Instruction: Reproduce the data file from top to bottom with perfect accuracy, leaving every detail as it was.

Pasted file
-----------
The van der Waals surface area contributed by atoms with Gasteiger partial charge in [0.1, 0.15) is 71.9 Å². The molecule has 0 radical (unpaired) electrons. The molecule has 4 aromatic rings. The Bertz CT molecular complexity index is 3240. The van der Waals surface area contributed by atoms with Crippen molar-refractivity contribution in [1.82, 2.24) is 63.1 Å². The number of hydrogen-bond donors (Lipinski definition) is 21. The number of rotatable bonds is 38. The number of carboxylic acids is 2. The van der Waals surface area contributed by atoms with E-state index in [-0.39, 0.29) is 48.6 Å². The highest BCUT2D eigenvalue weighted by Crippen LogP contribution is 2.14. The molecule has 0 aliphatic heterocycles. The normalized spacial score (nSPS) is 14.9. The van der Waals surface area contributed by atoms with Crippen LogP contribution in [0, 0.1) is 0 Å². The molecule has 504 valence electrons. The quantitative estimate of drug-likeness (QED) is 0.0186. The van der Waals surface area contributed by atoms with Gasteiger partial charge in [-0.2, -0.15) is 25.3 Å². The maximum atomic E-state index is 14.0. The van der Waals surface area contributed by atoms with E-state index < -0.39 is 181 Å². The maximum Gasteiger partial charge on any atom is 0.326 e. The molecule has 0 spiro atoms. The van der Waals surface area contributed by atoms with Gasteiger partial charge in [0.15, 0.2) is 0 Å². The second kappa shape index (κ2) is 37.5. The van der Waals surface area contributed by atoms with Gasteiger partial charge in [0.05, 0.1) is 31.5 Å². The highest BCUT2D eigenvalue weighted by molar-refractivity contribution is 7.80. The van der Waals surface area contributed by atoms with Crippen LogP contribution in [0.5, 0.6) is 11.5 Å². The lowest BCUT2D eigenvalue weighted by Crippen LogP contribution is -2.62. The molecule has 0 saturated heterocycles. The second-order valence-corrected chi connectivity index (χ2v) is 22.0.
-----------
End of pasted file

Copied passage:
The van der Waals surface area contributed by atoms with Gasteiger partial charge in [0.1, 0.15) is 71.9 Å². The molecule has 0 radical (unpaired) electrons. The molecule has 4 aromatic rings. The Bertz CT molecular complexity index is 3240. The van der Waals surface area contributed by atoms with Crippen molar-refractivity contribution in [1.82, 2.24) is 63.1 Å². The number of hydrogen-bond donors (Lipinski definition) is 21. The number of rotatable bonds is 38. The number of carboxylic acids is 2. The van der Waals surface area contributed by atoms with E-state index in [-0.39, 0.29) is 48.6 Å². The highest BCUT2D eigenvalue weighted by Crippen LogP contribution is 2.14. The molecule has 0 aliphatic heterocycles. The normalized spacial score (nSPS) is 14.9. The van der Waals surface area contributed by atoms with Crippen LogP contribution in [0, 0.1) is 0 Å². The molecule has 504 valence electrons. The quantitative estimate of drug-likeness (QED) is 0.0186. The van der Waals surface area contributed by atoms with Gasteiger partial charge in [-0.2, -0.15) is 25.3 Å². The maximum atomic E-state index is 14.0. The van der Waals surface area contributed by atoms with E-state index < -0.39 is 181 Å². The maximum Gasteiger partial charge on any atom is 0.326 e. The molecule has 0 spiro atoms. The van der Waals surface area contributed by atoms with Gasteiger partial charge in [0.15, 0.2) is 0 Å². The second kappa shape index (κ2) is 37.5. The van der Waals surface area contributed by atoms with Gasteiger partial charge in [0.05, 0.1) is 31.5 Å². The highest BCUT2D eigenvalue weighted by molar-refractivity contribution is 7.80. The van der Waals surface area contributed by atoms with Crippen LogP contribution in [0.5, 0.6) is 11.5 Å². The lowest BCUT2D eigenvalue weighted by Crippen LogP contribution is -2.62. The molecule has 0 saturated heterocycles. The second-order valence-corrected chi connectivity index (χ2v) is 22.0.